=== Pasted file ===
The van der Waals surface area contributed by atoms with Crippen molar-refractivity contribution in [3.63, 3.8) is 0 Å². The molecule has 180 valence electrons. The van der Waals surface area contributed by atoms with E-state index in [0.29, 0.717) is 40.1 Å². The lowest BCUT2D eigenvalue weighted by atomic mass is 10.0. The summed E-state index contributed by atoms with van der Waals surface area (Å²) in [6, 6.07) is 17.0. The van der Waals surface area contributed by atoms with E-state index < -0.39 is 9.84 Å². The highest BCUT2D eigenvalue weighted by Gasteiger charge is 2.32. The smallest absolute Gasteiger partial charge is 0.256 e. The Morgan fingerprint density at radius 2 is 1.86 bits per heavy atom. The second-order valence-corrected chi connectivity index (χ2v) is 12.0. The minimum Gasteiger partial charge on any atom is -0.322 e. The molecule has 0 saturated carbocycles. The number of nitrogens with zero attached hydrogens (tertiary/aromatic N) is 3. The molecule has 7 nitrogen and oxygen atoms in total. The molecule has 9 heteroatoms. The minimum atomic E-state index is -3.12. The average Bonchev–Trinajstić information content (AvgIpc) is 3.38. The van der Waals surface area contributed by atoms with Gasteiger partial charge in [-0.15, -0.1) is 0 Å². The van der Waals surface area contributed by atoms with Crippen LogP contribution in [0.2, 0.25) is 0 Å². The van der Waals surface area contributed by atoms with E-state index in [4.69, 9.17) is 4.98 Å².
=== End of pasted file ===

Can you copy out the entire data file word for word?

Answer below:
The van der Waals surface area contributed by atoms with Crippen molar-refractivity contribution in [3.63, 3.8) is 0 Å². The molecule has 180 valence electrons. The van der Waals surface area contributed by atoms with E-state index in [0.29, 0.717) is 40.1 Å². The lowest BCUT2D eigenvalue weighted by atomic mass is 10.0. The summed E-state index contributed by atoms with van der Waals surface area (Å²) in [6, 6.07) is 17.0. The van der Waals surface area contributed by atoms with E-state index < -0.39 is 9.84 Å². The highest BCUT2D eigenvalue weighted by Gasteiger charge is 2.32. The smallest absolute Gasteiger partial charge is 0.256 e. The Morgan fingerprint density at radius 2 is 1.86 bits per heavy atom. The second-order valence-corrected chi connectivity index (χ2v) is 12.0. The minimum Gasteiger partial charge on any atom is -0.322 e. The molecule has 0 saturated carbocycles. The number of nitrogens with zero attached hydrogens (tertiary/aromatic N) is 3. The molecule has 7 nitrogen and oxygen atoms in total. The molecule has 9 heteroatoms. The minimum atomic E-state index is -3.12. The average Bonchev–Trinajstić information content (AvgIpc) is 3.38. The van der Waals surface area contributed by atoms with Gasteiger partial charge in [-0.15, -0.1) is 0 Å². The van der Waals surface area contributed by atoms with Crippen LogP contribution in [0.2, 0.25) is 0 Å². The van der Waals surface area contributed by atoms with E-state index in [4.69, 9.17) is 4.98 Å².